Any moment now I expect to see the familiar face of our former President, George W. Bush, in the parking lot of our local grocery store. Maybe I’ll run into Laura Bush on the treadmill at the Cooper Aerobics Center where both worked out on trips to Dallas. Once they are settled into 10141 Daria Place, I expect her mailbox to runneth over with invitations from countless charitable organizations, asking her as a former First Lady to be honorary chair and spearhead fundraising. And if only I attended Highland Park United Methodist Church, I may even have the benefit of praying with both the former President and his wife in that venerable Dallas institution: Bible Study.
But the Bush family’s return to Dallas may not be as spectacular as they are hoping. Not that local journalists would be so rude as to throw a shoe, but when your 27 year-old hairdresser tells you she would refuse to style the former First Lady’s locks, you know something ain’t right.
When George and Laura Bush left Dallas in 1994, we were sad to see them move. They sold a 3600 square-foot Austin stone home with a gravel driveway in Preston Hollow – a grassy, treed Dallas neighborhood known for its rich share of high net worth individuals. The Bushes lived in a lovely but modest part of PH – they owned a half-acre lot, a far cry from the one to 12 acre mansions west of Preston Road
Texas pretty much loved his leadership, though it has been said that the governor of Texas really doesn’t do much of anything. “In 35 years of hanging around the Capitol...I have never seen anyone that good at the game of politics,” wrote Texas Monthly’s Paul Burka in 2004. “It was impossible to be around the guy and not like him. He filled a room. He was always himself. He said what he thought. He had the ability to let down his guard without losing the dignity of 'I am your governor'. Not the governor – your governor.”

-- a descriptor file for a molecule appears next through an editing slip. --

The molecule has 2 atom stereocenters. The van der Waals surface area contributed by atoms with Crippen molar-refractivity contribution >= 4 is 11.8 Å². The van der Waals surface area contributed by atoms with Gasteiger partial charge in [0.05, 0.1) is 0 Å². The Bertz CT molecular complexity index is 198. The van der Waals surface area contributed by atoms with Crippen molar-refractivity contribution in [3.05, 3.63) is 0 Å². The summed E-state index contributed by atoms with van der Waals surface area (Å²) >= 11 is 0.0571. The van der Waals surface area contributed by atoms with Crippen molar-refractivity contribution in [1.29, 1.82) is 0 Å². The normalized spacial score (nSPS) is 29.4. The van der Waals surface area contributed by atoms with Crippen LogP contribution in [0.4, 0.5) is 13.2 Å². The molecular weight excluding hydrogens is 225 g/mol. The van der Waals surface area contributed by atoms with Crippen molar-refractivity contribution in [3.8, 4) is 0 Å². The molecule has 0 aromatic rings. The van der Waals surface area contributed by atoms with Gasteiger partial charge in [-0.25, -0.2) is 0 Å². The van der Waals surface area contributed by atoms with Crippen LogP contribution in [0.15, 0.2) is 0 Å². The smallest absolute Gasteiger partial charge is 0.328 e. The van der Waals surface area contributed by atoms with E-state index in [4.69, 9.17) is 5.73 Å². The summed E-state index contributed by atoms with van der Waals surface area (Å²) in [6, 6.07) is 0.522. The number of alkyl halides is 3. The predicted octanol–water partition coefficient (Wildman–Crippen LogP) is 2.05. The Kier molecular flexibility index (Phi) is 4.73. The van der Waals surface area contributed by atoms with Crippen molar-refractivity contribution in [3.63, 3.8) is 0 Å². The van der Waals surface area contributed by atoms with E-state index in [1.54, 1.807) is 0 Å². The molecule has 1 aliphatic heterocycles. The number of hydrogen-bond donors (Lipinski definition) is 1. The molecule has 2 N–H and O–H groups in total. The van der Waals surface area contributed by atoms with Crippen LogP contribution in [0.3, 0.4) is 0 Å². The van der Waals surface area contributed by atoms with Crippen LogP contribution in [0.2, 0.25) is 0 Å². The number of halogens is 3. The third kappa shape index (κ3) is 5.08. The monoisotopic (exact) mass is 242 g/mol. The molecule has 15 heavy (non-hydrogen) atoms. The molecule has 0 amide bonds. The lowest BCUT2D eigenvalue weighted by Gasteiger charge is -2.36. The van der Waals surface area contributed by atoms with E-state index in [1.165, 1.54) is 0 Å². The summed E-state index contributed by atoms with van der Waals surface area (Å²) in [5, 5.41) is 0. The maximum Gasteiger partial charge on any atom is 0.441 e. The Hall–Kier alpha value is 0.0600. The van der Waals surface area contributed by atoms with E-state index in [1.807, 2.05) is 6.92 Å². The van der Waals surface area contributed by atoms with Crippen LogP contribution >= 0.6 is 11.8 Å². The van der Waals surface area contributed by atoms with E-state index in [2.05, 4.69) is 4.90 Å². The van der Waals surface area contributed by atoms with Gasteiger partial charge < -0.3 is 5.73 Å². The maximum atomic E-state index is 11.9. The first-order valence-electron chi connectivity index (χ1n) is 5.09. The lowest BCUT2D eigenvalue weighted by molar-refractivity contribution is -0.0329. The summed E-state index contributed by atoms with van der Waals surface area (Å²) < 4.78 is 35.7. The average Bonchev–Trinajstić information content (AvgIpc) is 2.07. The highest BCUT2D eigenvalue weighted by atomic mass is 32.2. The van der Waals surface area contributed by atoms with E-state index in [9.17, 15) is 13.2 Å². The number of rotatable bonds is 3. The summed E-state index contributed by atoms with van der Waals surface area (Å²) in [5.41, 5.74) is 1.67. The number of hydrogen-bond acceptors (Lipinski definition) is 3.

In the Capitol, Bush was a uniter, not a divider and, as Burka writes, he fought the extremists in both parties. “He had the courage to tackle the most important issues: public education and the tax structure. He had a great staff. He made appointments based on ability, not litmus tests. He had the decency to stay above petty politics.” Their twin girls, who had attended the same exclusive private girl’s school in Dallas as my own daughter, opted for Austin public schools. That choice clearly planted the new governor as a “man of the people”.
Down here, we thought Washington was a mess led by a shameful president. Bush would go to Washington and ditch most of the BS.